Quentin Webb is a Reuters Breakingviews columnist, covering mergers and acquisitions, corporate finance and private equity. He is based in London. Before becoming a columnist, he was a news reporter for Reuters, where he was most recently European M&A correspondent. He has also worked as a correspondent in Brussels and as a credit-markets reporter. He joined Reuters in 2003 from Legalease, a legal publisher. He has a first-class degree in psychology from University College London. Follow Quentin on Twitter @qtwebb
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It’s six months since Microsoft closed the purchase of Nokia’s once-great handset business. A big earnings beat shows the Finnish group is now thriving in network equipment, even as rivals struggle. Still, questions remain over U.S. telco capex and profitability in mapping.
The Dutch fish and animal-feed giant is about to be gobbled up in a $3.4 bln friendly deal. The buyer is SHV, the family outfit behind the Makro cash-and-carry chain. With no synergies, this deal is better seen as a long-term bet on growing global demand for protein.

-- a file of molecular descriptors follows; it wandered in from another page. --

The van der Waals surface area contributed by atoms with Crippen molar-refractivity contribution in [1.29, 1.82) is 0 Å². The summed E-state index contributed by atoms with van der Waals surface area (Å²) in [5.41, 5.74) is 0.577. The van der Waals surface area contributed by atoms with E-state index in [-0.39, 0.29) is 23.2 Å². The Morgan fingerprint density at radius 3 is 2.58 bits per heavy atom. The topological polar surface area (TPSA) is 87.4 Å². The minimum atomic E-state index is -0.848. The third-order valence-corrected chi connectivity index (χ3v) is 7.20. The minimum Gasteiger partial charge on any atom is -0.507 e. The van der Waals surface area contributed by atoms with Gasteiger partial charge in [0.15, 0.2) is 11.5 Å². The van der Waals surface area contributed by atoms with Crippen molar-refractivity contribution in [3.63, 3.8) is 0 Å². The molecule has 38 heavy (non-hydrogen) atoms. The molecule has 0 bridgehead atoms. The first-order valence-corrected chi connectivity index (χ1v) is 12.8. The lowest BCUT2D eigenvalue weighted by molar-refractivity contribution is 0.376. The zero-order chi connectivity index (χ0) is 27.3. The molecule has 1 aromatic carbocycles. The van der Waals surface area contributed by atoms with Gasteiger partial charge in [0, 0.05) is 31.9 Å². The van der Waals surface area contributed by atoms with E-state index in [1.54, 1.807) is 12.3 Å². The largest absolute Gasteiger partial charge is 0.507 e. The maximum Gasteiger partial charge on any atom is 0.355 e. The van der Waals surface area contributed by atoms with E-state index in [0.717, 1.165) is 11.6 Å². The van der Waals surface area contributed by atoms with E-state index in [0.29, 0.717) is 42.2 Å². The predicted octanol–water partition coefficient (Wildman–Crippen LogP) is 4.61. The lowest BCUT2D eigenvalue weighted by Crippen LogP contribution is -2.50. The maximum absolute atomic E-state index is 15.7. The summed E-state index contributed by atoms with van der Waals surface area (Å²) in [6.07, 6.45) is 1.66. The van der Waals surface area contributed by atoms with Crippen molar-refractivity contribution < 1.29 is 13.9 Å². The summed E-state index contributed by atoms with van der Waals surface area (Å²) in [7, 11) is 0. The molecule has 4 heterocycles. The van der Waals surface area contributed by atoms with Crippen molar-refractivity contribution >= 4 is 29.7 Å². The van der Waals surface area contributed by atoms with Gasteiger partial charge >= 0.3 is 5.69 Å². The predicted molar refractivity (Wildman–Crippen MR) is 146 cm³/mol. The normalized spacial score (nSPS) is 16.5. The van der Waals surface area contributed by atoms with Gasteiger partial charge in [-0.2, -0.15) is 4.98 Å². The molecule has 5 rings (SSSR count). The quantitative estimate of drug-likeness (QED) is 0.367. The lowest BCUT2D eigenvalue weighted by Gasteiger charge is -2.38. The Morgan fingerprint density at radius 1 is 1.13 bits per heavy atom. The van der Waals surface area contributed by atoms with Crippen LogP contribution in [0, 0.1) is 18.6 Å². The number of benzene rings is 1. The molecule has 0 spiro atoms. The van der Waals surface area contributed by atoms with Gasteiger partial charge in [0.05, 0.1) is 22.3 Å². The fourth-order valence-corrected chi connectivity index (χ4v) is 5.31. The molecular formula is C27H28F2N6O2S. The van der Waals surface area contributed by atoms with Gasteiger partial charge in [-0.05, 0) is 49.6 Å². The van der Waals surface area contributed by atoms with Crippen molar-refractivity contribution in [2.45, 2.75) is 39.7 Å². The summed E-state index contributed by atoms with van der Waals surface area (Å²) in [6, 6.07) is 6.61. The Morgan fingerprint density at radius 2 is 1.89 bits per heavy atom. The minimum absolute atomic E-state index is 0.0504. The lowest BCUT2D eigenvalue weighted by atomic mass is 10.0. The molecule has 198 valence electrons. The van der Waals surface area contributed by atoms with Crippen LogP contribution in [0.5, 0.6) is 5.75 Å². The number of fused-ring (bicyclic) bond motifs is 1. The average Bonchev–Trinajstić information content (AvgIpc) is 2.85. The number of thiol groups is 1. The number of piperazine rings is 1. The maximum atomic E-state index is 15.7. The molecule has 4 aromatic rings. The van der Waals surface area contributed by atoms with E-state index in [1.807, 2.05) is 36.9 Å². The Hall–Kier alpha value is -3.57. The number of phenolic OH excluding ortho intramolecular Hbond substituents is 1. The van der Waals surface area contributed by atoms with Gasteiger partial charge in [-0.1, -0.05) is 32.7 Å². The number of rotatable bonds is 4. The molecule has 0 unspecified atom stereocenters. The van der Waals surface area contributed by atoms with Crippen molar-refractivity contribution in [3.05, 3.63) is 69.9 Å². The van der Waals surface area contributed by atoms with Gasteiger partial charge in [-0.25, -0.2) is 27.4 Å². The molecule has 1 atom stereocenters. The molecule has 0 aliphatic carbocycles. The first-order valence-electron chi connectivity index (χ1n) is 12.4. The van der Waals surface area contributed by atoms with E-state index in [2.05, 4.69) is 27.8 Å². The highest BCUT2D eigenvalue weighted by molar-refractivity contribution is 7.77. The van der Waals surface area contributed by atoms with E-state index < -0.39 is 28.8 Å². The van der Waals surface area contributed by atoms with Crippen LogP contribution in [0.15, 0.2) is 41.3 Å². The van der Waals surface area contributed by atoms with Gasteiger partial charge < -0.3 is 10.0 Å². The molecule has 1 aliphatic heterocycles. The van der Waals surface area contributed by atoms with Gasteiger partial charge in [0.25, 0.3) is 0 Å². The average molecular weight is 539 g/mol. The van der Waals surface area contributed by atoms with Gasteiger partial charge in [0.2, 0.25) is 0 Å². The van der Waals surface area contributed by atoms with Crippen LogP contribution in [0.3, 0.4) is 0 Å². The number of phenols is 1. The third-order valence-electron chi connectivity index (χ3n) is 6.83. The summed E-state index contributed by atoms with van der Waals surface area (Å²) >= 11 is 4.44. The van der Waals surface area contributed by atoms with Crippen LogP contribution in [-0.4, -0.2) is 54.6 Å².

Doubts over the $55 bln takeover have hurt Paulson, Elliott and other hedge funds. This caps a dismal half-decade for merger arbitrage. Bids have been scarce and spreads narrow. And the biggest, most investable deals often come with the worst political and regulatory pitfalls.
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- European IPO wobble is about more than volatility
- Portugal Telecom's a stretch for French cable king
- Rio Tinto can dig in against Glencore
- Time for Telecom Italia to set its own agenda
- Tesco needs to lighten the debt load